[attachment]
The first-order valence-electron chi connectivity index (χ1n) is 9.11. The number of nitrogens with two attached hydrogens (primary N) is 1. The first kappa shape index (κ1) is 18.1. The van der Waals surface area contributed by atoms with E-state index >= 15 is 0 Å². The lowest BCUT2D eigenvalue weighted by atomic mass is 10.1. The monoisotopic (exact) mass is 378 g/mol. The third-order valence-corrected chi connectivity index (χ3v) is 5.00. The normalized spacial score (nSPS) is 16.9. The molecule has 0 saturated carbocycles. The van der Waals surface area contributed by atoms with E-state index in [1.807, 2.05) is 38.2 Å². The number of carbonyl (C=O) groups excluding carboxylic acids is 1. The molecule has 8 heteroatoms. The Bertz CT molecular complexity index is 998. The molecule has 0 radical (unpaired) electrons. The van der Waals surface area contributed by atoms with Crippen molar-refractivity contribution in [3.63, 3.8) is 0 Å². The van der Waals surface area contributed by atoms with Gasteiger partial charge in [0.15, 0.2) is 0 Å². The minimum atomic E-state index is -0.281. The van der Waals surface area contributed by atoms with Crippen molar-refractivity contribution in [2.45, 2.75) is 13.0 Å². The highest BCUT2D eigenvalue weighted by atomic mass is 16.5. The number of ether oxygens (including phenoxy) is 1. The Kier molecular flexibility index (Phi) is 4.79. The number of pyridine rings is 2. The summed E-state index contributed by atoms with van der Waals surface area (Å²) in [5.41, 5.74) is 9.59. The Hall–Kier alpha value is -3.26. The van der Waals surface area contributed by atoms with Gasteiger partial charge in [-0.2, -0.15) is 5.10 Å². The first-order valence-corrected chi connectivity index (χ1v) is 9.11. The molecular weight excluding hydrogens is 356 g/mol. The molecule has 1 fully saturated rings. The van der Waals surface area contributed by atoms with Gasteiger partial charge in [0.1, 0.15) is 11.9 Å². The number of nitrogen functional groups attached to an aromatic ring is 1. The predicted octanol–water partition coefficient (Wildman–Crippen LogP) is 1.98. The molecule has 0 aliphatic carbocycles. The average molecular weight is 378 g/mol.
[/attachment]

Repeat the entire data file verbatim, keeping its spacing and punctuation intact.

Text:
The first-order valence-electron chi connectivity index (χ1n) is 9.11. The number of nitrogens with two attached hydrogens (primary N) is 1. The first kappa shape index (κ1) is 18.1. The van der Waals surface area contributed by atoms with E-state index >= 15 is 0 Å². The lowest BCUT2D eigenvalue weighted by atomic mass is 10.1. The monoisotopic (exact) mass is 378 g/mol. The third-order valence-corrected chi connectivity index (χ3v) is 5.00. The normalized spacial score (nSPS) is 16.9. The molecule has 0 saturated carbocycles. The van der Waals surface area contributed by atoms with E-state index in [1.807, 2.05) is 38.2 Å². The number of carbonyl (C=O) groups excluding carboxylic acids is 1. The molecule has 8 heteroatoms. The Bertz CT molecular complexity index is 998. The molecule has 0 radical (unpaired) electrons. The van der Waals surface area contributed by atoms with Crippen molar-refractivity contribution in [3.63, 3.8) is 0 Å². The van der Waals surface area contributed by atoms with Gasteiger partial charge in [0.15, 0.2) is 0 Å². The minimum atomic E-state index is -0.281. The van der Waals surface area contributed by atoms with Crippen molar-refractivity contribution in [2.45, 2.75) is 13.0 Å². The highest BCUT2D eigenvalue weighted by atomic mass is 16.5. The number of ether oxygens (including phenoxy) is 1. The Kier molecular flexibility index (Phi) is 4.79. The number of pyridine rings is 2. The summed E-state index contributed by atoms with van der Waals surface area (Å²) in [5.41, 5.74) is 9.59. The Hall–Kier alpha value is -3.26. The van der Waals surface area contributed by atoms with Gasteiger partial charge in [-0.2, -0.15) is 5.10 Å². The first-order valence-corrected chi connectivity index (χ1v) is 9.11. The molecular weight excluding hydrogens is 356 g/mol. The molecule has 1 fully saturated rings. The van der Waals surface area contributed by atoms with Gasteiger partial charge in [0.1, 0.15) is 11.9 Å². The number of nitrogen functional groups attached to an aromatic ring is 1. The predicted octanol–water partition coefficient (Wildman–Crippen LogP) is 1.98. The molecule has 0 aliphatic carbocycles. The average molecular weight is 378 g/mol.